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      The moonlighting function of bacteriophage P4 capsid protein, Psu, as a transcription antiterminator

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          Abstract

          Psu, a 20-kD bacteriophage P4 capsid decorating protein moonlights as a transcription antiterminator of the Rho-dependent termination. Psu forms specific complex with E.coli Rho protein, and affects the latter's ATP-dependent translocase activity along the nascent RNA. It forms a unique knotted dimer to take a V-shaped structure. The C-terminal helix of Psu makes specific contacts with a disordered region of Rho, encompassing the residues 139–153. An energy minimized structural model of the Rho–Psu complex reveals that the V-shaped Psu dimer forms a lid over the central channel of the Rho hexamer. This configuration of Psu causes a mechanical impediment to the translocase activity of Rho. The knowledge of structural and mechanistic basis of inhibition of Rho action by Psu may help to design peptide inhibitors for the conserved Rho-dependent transcription termination process of bacteria.

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          Most cited references 17

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          Running in reverse: the structural basis for translocation polarity in hexameric helicases.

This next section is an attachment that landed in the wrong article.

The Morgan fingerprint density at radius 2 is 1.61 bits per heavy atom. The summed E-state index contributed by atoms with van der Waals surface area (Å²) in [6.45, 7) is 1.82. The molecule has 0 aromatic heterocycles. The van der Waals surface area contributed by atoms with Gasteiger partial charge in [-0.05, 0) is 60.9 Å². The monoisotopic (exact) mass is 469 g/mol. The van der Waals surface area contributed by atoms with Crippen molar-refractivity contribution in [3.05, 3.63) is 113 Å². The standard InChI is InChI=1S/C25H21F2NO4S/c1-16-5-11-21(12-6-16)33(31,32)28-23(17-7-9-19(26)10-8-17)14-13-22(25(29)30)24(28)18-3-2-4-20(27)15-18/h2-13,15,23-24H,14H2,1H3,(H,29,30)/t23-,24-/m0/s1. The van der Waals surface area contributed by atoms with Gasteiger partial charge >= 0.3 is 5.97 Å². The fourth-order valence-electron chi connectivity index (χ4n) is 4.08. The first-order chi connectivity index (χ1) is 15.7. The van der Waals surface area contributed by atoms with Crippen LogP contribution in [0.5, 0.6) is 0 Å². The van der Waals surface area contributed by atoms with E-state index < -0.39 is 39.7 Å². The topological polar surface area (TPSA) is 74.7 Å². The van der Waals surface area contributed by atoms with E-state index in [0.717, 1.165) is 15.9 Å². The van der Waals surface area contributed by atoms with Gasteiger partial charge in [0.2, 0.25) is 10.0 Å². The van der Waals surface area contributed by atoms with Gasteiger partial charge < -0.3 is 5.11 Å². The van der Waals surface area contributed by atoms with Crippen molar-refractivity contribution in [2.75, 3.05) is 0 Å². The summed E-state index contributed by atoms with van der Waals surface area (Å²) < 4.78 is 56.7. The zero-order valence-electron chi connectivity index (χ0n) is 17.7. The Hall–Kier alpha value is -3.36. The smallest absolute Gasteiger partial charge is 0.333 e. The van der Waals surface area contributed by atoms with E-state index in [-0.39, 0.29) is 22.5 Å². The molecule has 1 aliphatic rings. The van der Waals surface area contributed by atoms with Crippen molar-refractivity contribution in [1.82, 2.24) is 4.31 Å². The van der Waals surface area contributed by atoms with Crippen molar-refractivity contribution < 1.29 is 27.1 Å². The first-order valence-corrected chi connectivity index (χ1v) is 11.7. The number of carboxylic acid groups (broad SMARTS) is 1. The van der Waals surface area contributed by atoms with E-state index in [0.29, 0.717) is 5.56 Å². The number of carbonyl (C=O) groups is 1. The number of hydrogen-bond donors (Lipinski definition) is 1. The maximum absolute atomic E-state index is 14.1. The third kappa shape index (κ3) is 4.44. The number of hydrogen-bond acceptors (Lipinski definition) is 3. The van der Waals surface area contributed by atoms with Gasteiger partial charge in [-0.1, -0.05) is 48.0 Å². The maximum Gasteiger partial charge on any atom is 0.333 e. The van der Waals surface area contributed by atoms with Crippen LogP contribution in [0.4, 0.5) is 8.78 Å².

Hexameric helicases couple ATP hydrolysis to processive separation of nucleic acid duplexes, a process critical for gene expression, DNA replication, and repair. All hexameric helicases fall into two families with opposing translocation polarities: the 3'-->5' AAA+ and 5'-->3' RecA-like enzymes. To understand how a RecA-like hexameric helicase engages and translocates along substrate, we determined the structure of the E. coli Rho transcription termination factor bound to RNA and nucleotide. Interior nucleic acid-binding elements spiral around six bases of RNA in a manner unexpectedly reminiscent of an AAA+ helicase, the papillomavirus E1 protein. Four distinct ATP-binding states, representing potential catalytic intermediates, are coupled to RNA positioning through a complex allosteric network. Comparative studies with E1 suggest that RecA and AAA+ hexameric helicases use different portions of their chemomechanical cycle for translocating nucleic acid and track in opposite directions by reversing the firing order of ATPase sites around the hexameric ring. For a video summary of this article, see the PaperFlick file with the Supplemental Data available online.
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            Bacterial transcription terminators: the RNA 3'-end chronicles.

            The process of transcription termination is essential to proper expression of bacterial genes and, in many cases, to the regulation of bacterial gene expression. Two types of bacterial transcriptional terminators are known to control gene expression. Intrinsic terminators dissociate transcription complexes without the assistance of auxiliary factors. Rho-dependent terminators are sites of dissociation mediated by an RNA helicase called Rho. Despite decades of study, the molecular mechanisms of both intrinsic and Rho-dependent termination remain uncertain in key details. Most knowledge is based on the study of a small number of model terminators. The extent of sequence diversity among functional terminators and the extent of mechanistic variation as a function of sequence diversity are largely unknown. In this review, we consider the current state of knowledge about bacterial termination mechanisms and the relationship between terminator sequence and steps in the termination mechanism. Published by Elsevier Ltd.